Michael Roberts, reviewing Gerald H. Peiris: Twilight of the Tigers. Peace Efforts and Power Struggles in Sri Lanka, Delhi, Oxford University Press & Colombo, Vijitha Yapa Publications, 2009, pb, 297 pages…. reprinted from TRANSCURRENTS, with the % comments therein [all from 2010] also presented at the end — after the Footnotes, …. with highlighted colours are my subsequent editorial impositions
Twilight of the Tigers is essential reading for any person interested in the political history of Sri Lanka during the first decade of this century. With measured argument and in lucid prose Gerald Peiris challenges the belief that territorial devolution is a viable means of resolving Sri Lanka’s political problems and questions the thinking that launched the peace process in 2000-01.
The short title may mislead people into thinking that this is a book about the recent demise of the LTTE as a de facto state in Sri Lanka. In fact the book was in press by late 2008. But Peiris had correctly anticipated the direction of the war because he also has expertise in this arena, having contributed to Jane’s Intelligence Review. Moreover, for years he has adhered to a hardline patriotic position seeking to protect the island’s sovereignty. Thus, he has stood alongside such individuals as HL de Silva in objecting to federalism on the grounds that the devolutionary measures under consideration, including the North-East merged sub-state, would imperil political stability. Continue reading
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Rajan Philips, courtesy of The Island. 4 December 2016,where the title reads “Constitutional Reform: Complacent government, carping contrarians and Italy’s referendum” … Emphasis added b Editor, Thuppahi
As Sri Lanka’s constitutional reform proposals are making their way from the backstage into public view, Italy held a referendum yesterday on a constitutional reform proposal to significantly emasculate the Senate in the country’s bicameral system. Coming on the heels of British Brexit and American ‘Trumpit’, the Italian referendum has morphed from being a narrow constitutional question into another occasion for testing the rise of western populism. Like David Cameron in Britain, Matteo Renzi, the Italian Prime Minister, has quite unnecessarily turned the referendum into a plebiscite on himself, vowing to resign if the constitutional proposal were defeated at the referendum. A majority of Italian voters might just take their PM on his offer and throw him out. That would be a huge victory for Beppe Grillo, national comedian turned populist (political) outsider, and an equally huge setback for the increasingly shaky European Union.
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Gerald H. Peiris, courtesy of The Island , where the title is “Devolution of Land Powers – A Comment” … Note that emphasis via highlighting is the work of The Editor, Thuppahi
Among the writings published in the wake of release of the Report submitted to Parliament by the Constitutional Reform Sub-Committee on ‘Centre-Periphery Relations’ are those that appeared in recent issues of The Island – C. A. Chandraprema’s ‘Analysis’ of the report, and a more general piece titled ‘Constitutional reform and devolution of power’ by Harim Peiris. The former, needless to say, is an incisive critique written at a level of expertise which the ‘Panel of Experts’ that served the sub-committee appears to have lacked. The latter, I respectfully submit, is a feeble attempt that contains misrepresentations, intended no doubt to reinforce the recommendations made by the sub-committee on ‘devolution’.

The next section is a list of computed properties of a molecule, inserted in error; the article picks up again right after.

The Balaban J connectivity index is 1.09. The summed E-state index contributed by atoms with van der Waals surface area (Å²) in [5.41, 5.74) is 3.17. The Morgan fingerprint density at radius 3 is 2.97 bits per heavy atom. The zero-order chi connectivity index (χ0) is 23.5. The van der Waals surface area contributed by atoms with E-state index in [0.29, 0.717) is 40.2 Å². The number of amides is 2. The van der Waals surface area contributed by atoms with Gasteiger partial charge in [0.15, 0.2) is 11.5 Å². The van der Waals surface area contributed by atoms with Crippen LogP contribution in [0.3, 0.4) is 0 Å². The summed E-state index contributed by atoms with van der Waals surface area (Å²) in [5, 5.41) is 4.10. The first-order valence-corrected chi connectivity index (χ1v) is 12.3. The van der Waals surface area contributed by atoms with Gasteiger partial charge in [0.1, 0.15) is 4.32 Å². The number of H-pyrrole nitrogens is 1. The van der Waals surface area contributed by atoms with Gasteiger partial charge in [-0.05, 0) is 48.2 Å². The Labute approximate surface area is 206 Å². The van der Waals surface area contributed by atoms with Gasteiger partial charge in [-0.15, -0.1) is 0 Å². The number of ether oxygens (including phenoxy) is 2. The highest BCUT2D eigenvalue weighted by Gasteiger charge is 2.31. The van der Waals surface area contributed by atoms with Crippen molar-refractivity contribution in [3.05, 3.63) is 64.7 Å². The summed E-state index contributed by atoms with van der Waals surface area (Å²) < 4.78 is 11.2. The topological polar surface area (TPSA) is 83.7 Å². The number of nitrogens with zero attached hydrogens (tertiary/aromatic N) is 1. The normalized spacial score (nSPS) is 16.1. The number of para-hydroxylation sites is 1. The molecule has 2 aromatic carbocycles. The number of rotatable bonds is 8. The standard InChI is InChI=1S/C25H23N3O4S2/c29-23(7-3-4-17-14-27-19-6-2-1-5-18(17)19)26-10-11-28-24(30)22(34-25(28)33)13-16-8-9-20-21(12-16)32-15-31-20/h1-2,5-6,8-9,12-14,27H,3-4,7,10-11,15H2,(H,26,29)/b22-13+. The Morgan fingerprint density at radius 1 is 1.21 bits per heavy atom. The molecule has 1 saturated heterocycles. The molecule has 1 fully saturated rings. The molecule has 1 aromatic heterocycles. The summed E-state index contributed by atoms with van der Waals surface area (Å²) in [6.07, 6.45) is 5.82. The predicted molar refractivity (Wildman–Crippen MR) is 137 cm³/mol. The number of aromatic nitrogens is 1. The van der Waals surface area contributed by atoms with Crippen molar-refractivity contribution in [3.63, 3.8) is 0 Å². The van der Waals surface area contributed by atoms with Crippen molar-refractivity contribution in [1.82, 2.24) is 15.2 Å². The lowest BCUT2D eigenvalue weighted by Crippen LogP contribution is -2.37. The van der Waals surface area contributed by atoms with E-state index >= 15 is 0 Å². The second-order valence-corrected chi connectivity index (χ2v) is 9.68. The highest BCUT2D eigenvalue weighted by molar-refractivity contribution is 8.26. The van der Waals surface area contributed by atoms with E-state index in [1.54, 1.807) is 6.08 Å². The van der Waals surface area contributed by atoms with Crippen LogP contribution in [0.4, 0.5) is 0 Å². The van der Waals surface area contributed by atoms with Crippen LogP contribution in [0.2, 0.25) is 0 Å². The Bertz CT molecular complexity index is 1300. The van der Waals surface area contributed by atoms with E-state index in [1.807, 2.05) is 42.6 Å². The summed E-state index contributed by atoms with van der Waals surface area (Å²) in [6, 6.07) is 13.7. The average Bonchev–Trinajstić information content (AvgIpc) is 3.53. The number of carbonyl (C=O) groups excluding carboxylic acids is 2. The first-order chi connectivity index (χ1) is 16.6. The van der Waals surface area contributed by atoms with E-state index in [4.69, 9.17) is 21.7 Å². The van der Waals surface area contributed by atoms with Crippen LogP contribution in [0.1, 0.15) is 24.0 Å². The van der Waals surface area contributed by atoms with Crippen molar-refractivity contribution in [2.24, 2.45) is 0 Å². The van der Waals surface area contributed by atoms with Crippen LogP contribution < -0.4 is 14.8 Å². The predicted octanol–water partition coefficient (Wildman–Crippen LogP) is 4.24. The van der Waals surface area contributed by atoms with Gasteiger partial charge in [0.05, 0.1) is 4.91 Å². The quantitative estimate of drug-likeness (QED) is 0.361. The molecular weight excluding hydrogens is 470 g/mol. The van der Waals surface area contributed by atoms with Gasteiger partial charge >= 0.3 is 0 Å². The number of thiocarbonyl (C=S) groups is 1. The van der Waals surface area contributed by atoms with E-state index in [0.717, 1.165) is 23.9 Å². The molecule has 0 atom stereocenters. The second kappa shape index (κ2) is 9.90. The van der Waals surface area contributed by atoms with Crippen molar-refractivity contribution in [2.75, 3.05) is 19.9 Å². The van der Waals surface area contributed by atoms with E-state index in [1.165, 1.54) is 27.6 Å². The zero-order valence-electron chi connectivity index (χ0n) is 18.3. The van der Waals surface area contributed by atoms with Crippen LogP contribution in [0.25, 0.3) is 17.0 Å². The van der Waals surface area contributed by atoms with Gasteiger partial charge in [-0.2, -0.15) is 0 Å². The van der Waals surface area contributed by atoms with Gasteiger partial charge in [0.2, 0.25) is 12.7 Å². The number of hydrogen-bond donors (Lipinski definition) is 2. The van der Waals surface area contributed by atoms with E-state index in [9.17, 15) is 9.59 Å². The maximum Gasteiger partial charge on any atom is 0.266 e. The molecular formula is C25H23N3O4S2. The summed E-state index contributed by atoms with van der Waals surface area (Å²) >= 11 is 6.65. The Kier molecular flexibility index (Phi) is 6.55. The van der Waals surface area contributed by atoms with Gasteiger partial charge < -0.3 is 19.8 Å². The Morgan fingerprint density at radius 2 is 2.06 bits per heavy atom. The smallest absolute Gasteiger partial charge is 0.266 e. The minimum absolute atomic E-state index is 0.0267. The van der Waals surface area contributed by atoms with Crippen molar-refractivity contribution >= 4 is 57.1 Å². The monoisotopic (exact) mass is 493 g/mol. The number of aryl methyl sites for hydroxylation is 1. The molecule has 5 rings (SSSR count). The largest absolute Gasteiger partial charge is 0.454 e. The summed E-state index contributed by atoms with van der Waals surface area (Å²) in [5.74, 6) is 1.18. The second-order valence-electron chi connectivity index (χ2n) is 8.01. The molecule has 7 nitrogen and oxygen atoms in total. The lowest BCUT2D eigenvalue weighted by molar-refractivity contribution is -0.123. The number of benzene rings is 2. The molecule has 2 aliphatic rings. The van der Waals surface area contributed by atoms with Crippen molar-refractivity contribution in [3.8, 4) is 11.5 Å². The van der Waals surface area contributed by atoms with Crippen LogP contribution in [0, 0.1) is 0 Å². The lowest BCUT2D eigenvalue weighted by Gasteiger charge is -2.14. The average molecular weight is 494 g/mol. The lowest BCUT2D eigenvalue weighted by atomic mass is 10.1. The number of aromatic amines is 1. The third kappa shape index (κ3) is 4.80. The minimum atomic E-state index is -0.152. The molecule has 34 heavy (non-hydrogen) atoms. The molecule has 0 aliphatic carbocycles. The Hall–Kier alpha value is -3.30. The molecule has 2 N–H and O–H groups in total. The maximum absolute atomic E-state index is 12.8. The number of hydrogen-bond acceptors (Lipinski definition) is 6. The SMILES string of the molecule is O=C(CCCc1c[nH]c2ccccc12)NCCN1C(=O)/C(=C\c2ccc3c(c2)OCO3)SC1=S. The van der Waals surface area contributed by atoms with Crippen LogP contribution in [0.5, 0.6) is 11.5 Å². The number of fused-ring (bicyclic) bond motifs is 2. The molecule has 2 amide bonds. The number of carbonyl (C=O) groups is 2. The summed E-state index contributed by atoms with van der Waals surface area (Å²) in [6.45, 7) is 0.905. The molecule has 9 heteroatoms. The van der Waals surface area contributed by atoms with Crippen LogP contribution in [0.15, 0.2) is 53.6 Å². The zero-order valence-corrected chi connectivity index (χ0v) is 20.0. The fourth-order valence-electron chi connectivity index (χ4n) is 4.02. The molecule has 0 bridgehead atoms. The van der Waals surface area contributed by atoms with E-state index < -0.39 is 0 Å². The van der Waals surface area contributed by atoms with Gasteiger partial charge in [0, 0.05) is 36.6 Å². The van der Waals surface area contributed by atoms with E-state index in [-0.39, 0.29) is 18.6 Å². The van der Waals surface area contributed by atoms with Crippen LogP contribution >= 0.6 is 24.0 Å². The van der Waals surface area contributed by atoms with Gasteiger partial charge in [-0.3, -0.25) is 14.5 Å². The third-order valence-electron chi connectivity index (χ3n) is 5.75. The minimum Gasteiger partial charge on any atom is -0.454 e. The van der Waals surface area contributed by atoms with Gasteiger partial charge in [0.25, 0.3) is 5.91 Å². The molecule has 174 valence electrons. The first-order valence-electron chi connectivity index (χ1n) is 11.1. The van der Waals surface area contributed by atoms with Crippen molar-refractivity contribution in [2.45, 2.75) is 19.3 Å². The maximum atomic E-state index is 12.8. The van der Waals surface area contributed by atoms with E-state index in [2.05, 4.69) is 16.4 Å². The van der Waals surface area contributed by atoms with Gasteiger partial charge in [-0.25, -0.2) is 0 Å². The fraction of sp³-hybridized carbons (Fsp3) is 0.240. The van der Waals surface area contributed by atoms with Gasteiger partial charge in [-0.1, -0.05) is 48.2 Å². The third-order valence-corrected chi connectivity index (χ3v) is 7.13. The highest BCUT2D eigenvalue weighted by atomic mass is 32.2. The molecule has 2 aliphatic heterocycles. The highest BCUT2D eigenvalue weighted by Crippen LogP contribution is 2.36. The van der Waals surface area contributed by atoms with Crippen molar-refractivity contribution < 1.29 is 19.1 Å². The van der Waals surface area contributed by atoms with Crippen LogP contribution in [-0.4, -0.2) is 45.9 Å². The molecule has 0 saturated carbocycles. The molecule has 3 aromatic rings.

This paper is being written with the twin objective of supplementing Chandraprema’s criticisms with a few sets of information relevant to a study of ‘Centre-Periphery Relations’ in a multi-ethnic polity such as ours, and to highlight with special reference to Harim Peiris’ article, the superficiality typical of the on-going campaign intended to emaciate the unitary character of the nation-state of Sri Lanka. This campaign is also represented by recent publications such as the reports produced by the ‘Public Representations Committee on Constitutional Reform’ (chaired by Lal Wijenayake) and the ‘Constitutional Reform Sub-Committee’ referred to above, alongside the sustained literary efforts by self-professed “Sri Lanka experts” in India ̶for example those associated with the ‘Centre for South and Southeast Asian Studies’ of the University of Madras̶ whose barely concealed objective all along has been that of promoting the hegemonic interests of India in the South Asia Region.
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CA Chandraprema, in The Island, 23 & 24 November 2016,
“The purpose of the Subcommittee on Centre Periphery Relations appears to be to empower the provinces to such an extent that the central government is rendered irrelevant. What they envisage is a nominal central government with nine virtually independent provinces.” (Analyses of the other subcommittee reports will appear from Monday onwards.)
Part ONE: Constitutional Assembly: Analysis of Centre-Periphery Relations Report
The Provincial Governor: The report submitted to the Constitutional Assembly by its Subcommittee on Centre-Periphery Relations focuses on several areas such as the role of the provincial Governor, and the fiscal, administrative, land and police powers of the provincial councils. What the subcommittee report says about the institution of the provincial governor is plain and direct as follows: “The present powers of the Governors are excessive and should be curtailed. The Thirteenth Amendment and the Provincial Councils Act No. 42 of 1987 vests a multitude of powers to the unelected Governor to intervene, control and regulate the executive and legislative functions of the provinces. The position of the Governor with such powers represents central dominance in the province…”
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